LPP Punjab Council member Bashir Butter from Rawalpindi described the rally as an historic event and the birth of a new peace movement in Pakistan. He called on all the trade unionists to join the Alliance for Peace and Justice to have a broader alliance of progressive forces of Pakistan.
After the rally, speaking to a public meeting at Rawalpindi press Club, LPP general secretary Farooq Tariq said that we have broken the monopoly of the religious fundamentalists who are in the streets against the bombing of US on Afghanistan. "These fundamentalists are a by-product of US imperialism and are not in the street for peace, they are in the streets for more war and terror against innocent citizens. Their rallies are not peace rallies but rallies for more bloodshed. This is the first major peace rally in Pakistan. We condemn them both. We want to defeat US imperialism but we cannot do that siding with the religious fundamentalists. We must build an independent peace movement," Farooq Tariq told the rally participants. He said we will organize more rallies across Pakistan. Only a peace movement in Pakistan and internationally can stop the onslaught of US imperialism, he said. Farooq Tariq said that US imperialism is the world’s number one terrorist power and has been promoting the terrorists across the world. We, the working class of Pakistan, will build an international solidarity movement to defeat the religious fanatics and US imperialism, he said.
The rally ended peacefully. It has given a lot of encouragement to all those who participated in the rally that something can be done and we have to get united. (Amir Suhail, LPP Lahore information secretary)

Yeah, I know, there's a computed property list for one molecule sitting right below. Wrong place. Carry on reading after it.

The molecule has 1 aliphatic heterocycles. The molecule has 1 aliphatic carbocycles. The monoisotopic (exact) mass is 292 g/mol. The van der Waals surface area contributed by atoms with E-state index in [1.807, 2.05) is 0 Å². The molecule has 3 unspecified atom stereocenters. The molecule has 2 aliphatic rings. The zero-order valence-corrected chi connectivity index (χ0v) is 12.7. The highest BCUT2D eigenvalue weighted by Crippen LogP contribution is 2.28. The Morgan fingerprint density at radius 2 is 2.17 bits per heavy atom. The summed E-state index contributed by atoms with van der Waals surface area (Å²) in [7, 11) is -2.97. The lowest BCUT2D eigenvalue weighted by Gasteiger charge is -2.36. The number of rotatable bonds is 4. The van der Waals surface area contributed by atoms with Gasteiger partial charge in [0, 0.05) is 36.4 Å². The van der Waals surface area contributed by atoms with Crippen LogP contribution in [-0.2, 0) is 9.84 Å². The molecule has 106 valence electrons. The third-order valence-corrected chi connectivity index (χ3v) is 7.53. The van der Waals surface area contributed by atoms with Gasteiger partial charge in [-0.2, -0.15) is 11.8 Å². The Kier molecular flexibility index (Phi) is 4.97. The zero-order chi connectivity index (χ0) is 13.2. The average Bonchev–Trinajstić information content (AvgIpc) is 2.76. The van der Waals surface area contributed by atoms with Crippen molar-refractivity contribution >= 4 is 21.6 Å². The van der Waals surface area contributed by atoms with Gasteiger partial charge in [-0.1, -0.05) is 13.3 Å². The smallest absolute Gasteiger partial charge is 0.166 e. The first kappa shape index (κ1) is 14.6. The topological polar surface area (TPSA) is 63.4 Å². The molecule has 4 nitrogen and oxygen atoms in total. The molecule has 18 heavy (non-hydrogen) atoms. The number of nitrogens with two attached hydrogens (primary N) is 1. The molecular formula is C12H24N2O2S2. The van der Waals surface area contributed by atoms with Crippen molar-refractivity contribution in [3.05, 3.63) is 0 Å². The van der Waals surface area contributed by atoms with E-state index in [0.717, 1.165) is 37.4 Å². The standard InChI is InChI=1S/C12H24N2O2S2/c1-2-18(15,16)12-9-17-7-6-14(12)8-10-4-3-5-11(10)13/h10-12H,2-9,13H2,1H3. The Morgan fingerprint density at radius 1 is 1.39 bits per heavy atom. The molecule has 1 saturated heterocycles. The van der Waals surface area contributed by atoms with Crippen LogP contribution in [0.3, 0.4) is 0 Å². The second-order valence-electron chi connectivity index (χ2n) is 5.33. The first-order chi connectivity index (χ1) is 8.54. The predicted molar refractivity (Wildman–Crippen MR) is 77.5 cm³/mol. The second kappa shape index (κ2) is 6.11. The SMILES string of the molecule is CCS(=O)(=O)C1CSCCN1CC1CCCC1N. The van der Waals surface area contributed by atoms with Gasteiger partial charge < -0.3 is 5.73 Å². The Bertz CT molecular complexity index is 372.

ON October 30, 2001 a unitary demonstration against US bombing of Afghanistan took place in Lisbon, gathering 5,000 people. It was called by a group of personalities from the Portuguese Left wing, mainly from the Communist Party and Left Bloc (for more information see www.bloco.org). An alternative information anti-war web page has been set up by the Left Bloc at www.guernika.org.
When George W. Bush and other world leaders arrived at the United Nations on Saturday November 10 for the meeting of the UN General Assembly, New York’s War Is Not the Answer coalition greeted them with demands for an end to the bombing of Afghanistan and the resumption of humanitarian aid.
Thousands of New Yorkers have participated in rallies and marches since the tragic terrorist attacks on Sept. 11, to demand that the US government not twist anger at the attacks into revenge. War Is Not the Answer is a coalition of New Yorkers that first met less than two days after the Sept. 11 terrorist attacks. It is united in seeking peaceful solutions to the problems of the Middle East and the conditions that give rise of terrorism - and in opposing responses to the Sep 11 attacks that lead only to more deaths.
San Francisco has been the site of several large anti-war demonstrations. One had about 10,000 people and one about 5,000 and there have been numerous smaller vigils, rallies and teach-ins. The demands that most of the actions have supported have been: "Stop the War, Stop the Bombing of Afghanistan; No racist scapegoating of Muslims and Arabs and other immigrants; and Defend Civil Liberties."
OVER 20,000 people attended an anti-war demonstration in Barcelona on 28 October, 2001. The main slogan was "For peace, stop the war".
ON November 18, 2001 a major anti-war demonstration took place in London. Organisers claimed that 100,000 people had joined the march. The demonstrators were addressed at the end of the march by veteran left leader Tony Benn and two Labour MPs, Paul Marsden and George Galloway as well as writers Tariq Ali, George Monbiot and John Pilger.
On November 3, 2001, there was a large demonstration in Manchester against the war organised by the Greater Manchester Coalition to Stop the War. Over 2,500 people marched from Whitworth Park to Castlefield Arena. About a quarter of the demonstration was made up of members of Manchester’s Pakistani community. The march was videoed and can be seen at: http://la.indymedia.org.